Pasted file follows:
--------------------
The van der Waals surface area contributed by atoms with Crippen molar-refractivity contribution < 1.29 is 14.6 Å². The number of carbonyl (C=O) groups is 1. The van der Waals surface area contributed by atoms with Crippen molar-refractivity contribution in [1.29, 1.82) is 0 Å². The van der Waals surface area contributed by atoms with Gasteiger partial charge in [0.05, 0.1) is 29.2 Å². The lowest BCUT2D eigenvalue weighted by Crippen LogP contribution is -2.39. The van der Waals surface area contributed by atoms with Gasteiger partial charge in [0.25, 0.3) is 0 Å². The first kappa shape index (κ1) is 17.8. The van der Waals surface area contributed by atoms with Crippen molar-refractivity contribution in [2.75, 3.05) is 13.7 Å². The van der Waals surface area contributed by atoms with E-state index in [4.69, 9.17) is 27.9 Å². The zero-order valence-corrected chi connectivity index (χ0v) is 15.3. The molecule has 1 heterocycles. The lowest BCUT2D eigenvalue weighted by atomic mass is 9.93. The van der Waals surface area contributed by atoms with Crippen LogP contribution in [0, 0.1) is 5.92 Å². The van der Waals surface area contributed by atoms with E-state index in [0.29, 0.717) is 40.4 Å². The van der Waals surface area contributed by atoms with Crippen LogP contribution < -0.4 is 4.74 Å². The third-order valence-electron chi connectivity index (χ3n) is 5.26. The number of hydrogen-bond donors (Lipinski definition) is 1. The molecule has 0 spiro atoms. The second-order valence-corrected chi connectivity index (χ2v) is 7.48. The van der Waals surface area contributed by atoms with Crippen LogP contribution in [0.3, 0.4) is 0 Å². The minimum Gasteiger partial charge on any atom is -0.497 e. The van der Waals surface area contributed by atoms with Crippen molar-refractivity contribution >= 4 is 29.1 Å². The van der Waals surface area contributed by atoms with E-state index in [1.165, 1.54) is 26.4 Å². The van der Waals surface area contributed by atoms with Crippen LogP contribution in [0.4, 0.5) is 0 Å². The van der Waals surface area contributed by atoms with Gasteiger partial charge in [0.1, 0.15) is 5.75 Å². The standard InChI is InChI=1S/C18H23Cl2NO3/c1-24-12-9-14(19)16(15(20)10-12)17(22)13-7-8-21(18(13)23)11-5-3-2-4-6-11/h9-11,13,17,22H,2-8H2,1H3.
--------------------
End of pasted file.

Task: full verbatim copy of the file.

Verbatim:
The van der Waals surface area contributed by atoms with Crippen molar-refractivity contribution < 1.29 is 14.6 Å². The number of carbonyl (C=O) groups is 1. The van der Waals surface area contributed by atoms with Crippen molar-refractivity contribution in [1.29, 1.82) is 0 Å². The van der Waals surface area contributed by atoms with Gasteiger partial charge in [0.05, 0.1) is 29.2 Å². The lowest BCUT2D eigenvalue weighted by Crippen LogP contribution is -2.39. The van der Waals surface area contributed by atoms with Gasteiger partial charge in [0.25, 0.3) is 0 Å². The first kappa shape index (κ1) is 17.8. The van der Waals surface area contributed by atoms with Crippen molar-refractivity contribution in [2.75, 3.05) is 13.7 Å². The van der Waals surface area contributed by atoms with E-state index in [4.69, 9.17) is 27.9 Å². The zero-order valence-corrected chi connectivity index (χ0v) is 15.3. The molecule has 1 heterocycles. The lowest BCUT2D eigenvalue weighted by atomic mass is 9.93. The van der Waals surface area contributed by atoms with Crippen LogP contribution in [0, 0.1) is 5.92 Å². The van der Waals surface area contributed by atoms with E-state index in [0.29, 0.717) is 40.4 Å². The van der Waals surface area contributed by atoms with Crippen LogP contribution < -0.4 is 4.74 Å². The third-order valence-electron chi connectivity index (χ3n) is 5.26. The number of hydrogen-bond donors (Lipinski definition) is 1. The molecule has 0 spiro atoms. The second-order valence-corrected chi connectivity index (χ2v) is 7.48. The van der Waals surface area contributed by atoms with Crippen LogP contribution in [0.3, 0.4) is 0 Å². The minimum Gasteiger partial charge on any atom is -0.497 e. The van der Waals surface area contributed by atoms with Crippen molar-refractivity contribution >= 4 is 29.1 Å². The van der Waals surface area contributed by atoms with E-state index in [1.165, 1.54) is 26.4 Å². The van der Waals surface area contributed by atoms with Crippen LogP contribution in [0.4, 0.5) is 0 Å². The van der Waals surface area contributed by atoms with Gasteiger partial charge in [0.1, 0.15) is 5.75 Å². The standard InChI is InChI=1S/C18H23Cl2NO3/c1-24-12-9-14(19)16(15(20)10-12)17(22)13-7-8-21(18(13)23)11-5-3-2-4-6-11/h9-11,13,17,22H,2-8H2,1H3.